The world has gone through many periods of economic crisis, from the Great Depression until now, the midst of a worldwide economic downturn and the Euro crisis. As many times as we have globally experienced these economic woes, never once has there been innovative, preventative change implemented into a monetary system. At a TedX Talk in Flanders, visionary economist Bernard Lietaer challenged the audience to consider common misconceptions about money, and explored the innovative solution of complementary currencies.
Lietaer's idea centers around the misconception of what money is. We define money by its functions: a medium of exchange, a store of value, etc. Lietaer notes if we had called transportation "horses," we never would have been challenged to come up with new forms of transportation. Because we call money "money," few think about alternatives. However, thinking about alternatives to money is imperative to fixing the world's chronic economic struggles. Money is nothing more than an agreement amongst peoples to be a medium of exchange; therefore, anything can be used as money, hence the idea of complementary currencies.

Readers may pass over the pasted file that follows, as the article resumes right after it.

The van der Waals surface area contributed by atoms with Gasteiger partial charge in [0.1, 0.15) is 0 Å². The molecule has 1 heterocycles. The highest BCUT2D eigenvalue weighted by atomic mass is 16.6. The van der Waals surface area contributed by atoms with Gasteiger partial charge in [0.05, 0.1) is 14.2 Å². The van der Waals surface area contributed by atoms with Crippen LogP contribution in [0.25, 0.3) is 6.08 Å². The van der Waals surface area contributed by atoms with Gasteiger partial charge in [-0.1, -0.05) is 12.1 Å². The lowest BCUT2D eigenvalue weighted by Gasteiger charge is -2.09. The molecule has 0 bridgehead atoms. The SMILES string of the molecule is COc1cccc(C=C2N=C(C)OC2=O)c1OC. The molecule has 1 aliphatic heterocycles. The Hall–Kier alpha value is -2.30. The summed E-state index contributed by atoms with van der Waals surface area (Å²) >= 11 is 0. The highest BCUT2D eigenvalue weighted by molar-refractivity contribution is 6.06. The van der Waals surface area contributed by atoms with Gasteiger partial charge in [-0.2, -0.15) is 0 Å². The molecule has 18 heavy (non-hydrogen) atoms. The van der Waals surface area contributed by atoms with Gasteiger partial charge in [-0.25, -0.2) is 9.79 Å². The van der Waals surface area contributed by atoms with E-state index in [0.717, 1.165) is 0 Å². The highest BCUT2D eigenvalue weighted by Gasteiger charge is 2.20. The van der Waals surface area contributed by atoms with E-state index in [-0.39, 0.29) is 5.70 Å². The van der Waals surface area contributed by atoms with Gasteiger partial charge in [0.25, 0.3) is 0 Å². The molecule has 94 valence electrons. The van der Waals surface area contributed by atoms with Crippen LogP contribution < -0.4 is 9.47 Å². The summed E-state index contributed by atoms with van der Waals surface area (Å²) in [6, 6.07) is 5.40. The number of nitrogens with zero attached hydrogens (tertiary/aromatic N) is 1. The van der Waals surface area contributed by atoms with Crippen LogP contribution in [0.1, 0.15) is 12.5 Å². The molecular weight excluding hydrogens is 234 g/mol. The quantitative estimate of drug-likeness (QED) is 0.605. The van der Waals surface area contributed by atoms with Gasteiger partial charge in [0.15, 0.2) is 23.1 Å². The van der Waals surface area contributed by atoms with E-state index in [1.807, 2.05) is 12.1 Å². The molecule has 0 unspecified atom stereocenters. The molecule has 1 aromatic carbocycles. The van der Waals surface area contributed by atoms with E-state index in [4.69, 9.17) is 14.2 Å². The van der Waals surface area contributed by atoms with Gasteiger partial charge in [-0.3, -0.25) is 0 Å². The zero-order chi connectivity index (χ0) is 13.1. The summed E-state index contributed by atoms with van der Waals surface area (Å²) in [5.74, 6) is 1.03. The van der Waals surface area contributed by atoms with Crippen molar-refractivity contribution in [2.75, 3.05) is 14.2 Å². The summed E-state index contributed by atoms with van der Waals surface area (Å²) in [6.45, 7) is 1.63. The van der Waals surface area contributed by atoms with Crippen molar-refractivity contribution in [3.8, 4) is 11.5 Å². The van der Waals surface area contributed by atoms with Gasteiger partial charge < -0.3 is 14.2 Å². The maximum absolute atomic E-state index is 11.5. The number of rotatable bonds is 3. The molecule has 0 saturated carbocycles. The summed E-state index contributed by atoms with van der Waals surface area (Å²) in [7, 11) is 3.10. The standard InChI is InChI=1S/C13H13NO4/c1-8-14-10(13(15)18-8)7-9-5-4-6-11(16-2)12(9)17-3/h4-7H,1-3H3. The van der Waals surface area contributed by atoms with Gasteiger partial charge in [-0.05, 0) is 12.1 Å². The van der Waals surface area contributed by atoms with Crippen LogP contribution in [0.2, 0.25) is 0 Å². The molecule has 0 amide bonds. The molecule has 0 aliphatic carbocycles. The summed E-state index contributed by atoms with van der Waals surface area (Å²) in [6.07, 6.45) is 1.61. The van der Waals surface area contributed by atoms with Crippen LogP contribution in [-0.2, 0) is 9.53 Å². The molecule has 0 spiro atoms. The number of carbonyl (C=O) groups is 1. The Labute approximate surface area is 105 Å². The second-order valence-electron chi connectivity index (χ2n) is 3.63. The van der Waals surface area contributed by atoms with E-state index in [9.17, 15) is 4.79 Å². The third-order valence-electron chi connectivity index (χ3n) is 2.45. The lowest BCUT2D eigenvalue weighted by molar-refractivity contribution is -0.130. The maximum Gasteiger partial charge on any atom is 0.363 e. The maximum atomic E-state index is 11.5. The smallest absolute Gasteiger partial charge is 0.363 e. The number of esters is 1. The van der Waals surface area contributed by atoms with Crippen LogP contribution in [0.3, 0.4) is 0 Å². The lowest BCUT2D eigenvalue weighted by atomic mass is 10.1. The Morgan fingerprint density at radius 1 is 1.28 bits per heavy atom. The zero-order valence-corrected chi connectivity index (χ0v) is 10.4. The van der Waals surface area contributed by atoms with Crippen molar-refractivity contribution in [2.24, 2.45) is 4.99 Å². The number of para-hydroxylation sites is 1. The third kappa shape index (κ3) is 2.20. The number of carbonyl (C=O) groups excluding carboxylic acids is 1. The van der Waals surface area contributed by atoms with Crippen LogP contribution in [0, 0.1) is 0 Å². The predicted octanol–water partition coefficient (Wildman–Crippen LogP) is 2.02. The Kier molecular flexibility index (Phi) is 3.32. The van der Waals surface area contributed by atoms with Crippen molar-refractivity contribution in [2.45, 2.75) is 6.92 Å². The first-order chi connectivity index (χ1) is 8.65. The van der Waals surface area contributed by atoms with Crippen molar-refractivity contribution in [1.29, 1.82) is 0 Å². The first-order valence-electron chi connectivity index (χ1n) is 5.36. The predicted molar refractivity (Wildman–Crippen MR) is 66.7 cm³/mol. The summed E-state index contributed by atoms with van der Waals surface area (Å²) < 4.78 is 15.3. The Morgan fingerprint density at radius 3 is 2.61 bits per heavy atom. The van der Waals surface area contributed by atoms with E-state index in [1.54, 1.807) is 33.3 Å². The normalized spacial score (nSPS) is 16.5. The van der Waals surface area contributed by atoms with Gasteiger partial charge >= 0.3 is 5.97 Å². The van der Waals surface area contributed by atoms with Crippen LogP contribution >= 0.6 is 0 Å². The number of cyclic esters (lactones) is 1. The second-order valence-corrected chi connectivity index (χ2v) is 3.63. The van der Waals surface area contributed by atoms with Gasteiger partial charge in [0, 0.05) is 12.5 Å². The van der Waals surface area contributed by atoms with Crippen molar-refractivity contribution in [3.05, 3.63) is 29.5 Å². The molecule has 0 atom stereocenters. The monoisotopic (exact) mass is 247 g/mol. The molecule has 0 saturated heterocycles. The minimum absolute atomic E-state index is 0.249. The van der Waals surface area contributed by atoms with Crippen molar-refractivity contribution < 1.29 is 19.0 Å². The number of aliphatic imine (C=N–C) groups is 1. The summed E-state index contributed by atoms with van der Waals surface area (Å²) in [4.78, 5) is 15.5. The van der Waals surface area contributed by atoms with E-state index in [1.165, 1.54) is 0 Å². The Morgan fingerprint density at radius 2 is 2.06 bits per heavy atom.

Complementary currencies are not meant to replace "money" as we know it, but rather to function alongside of it. Our current form of money would still be used for international and national exchanges, but complementary currencies would be used for local exchanges.
A complementary currency system in place now uses Torekes, implemented in the poorest area of Flanders. When asked about their goals and dreams, members of this community expressed desires for gardens, which they couldn't have in their highrise apartment buildings. Torekes were created. A large plot of land was set aside for gardening, and residents can pay their rent for a garden plot with Torekes. They can earn Torekes by planting flowers in their windowsill or picking up trash and cleaning in their neighborhood. The institution of Torekes has solved two problems. The community is able to get what they wanted, gardens, and in the process, have an incentive to clean and spruce up their low-income neighborhood surroundings. This would not have been possible with anything but a local, complementary currency.
If we intend to prevent future economic crises rather than barrel towards them, having more than one single currency is key. Complementary currencies could help a host of countries in economic trouble if they were to be used widely.
Image by Philip Taylor PT, courtesy of Creative Commons licensing.